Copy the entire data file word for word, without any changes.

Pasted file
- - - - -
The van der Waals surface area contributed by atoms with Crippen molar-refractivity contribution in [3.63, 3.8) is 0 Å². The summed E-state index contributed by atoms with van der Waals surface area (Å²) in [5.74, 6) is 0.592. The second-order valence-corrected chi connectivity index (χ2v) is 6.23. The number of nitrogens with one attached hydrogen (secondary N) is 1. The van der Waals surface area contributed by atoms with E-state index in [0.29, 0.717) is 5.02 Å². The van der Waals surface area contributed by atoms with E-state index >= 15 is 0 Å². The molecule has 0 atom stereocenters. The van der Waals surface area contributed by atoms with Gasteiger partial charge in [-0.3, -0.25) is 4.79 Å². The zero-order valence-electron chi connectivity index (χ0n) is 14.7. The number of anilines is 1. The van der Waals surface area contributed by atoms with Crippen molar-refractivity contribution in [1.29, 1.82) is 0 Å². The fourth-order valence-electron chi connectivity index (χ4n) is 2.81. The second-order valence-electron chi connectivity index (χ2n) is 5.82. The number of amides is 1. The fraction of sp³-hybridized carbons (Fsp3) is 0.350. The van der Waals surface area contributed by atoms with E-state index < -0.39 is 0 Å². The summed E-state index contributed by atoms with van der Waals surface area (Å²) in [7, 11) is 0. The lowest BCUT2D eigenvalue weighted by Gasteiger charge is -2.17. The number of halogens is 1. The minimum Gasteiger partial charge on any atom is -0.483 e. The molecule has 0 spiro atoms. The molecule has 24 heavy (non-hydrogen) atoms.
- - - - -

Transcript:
The van der Waals surface area contributed by atoms with Crippen molar-refractivity contribution in [3.63, 3.8) is 0 Å². The summed E-state index contributed by atoms with van der Waals surface area (Å²) in [5.74, 6) is 0.592. The second-order valence-corrected chi connectivity index (χ2v) is 6.23. The number of nitrogens with one attached hydrogen (secondary N) is 1. The van der Waals surface area contributed by atoms with E-state index in [0.29, 0.717) is 5.02 Å². The van der Waals surface area contributed by atoms with E-state index >= 15 is 0 Å². The molecule has 0 atom stereocenters. The van der Waals surface area contributed by atoms with Gasteiger partial charge in [-0.3, -0.25) is 4.79 Å². The zero-order valence-electron chi connectivity index (χ0n) is 14.7. The number of anilines is 1. The van der Waals surface area contributed by atoms with Crippen molar-refractivity contribution in [1.29, 1.82) is 0 Å². The fourth-order valence-electron chi connectivity index (χ4n) is 2.81. The second-order valence-electron chi connectivity index (χ2n) is 5.82. The number of amides is 1. The fraction of sp³-hybridized carbons (Fsp3) is 0.350. The van der Waals surface area contributed by atoms with E-state index < -0.39 is 0 Å². The summed E-state index contributed by atoms with van der Waals surface area (Å²) in [7, 11) is 0. The lowest BCUT2D eigenvalue weighted by Gasteiger charge is -2.17. The number of halogens is 1. The minimum Gasteiger partial charge on any atom is -0.483 e. The molecule has 0 spiro atoms. The molecule has 24 heavy (non-hydrogen) atoms.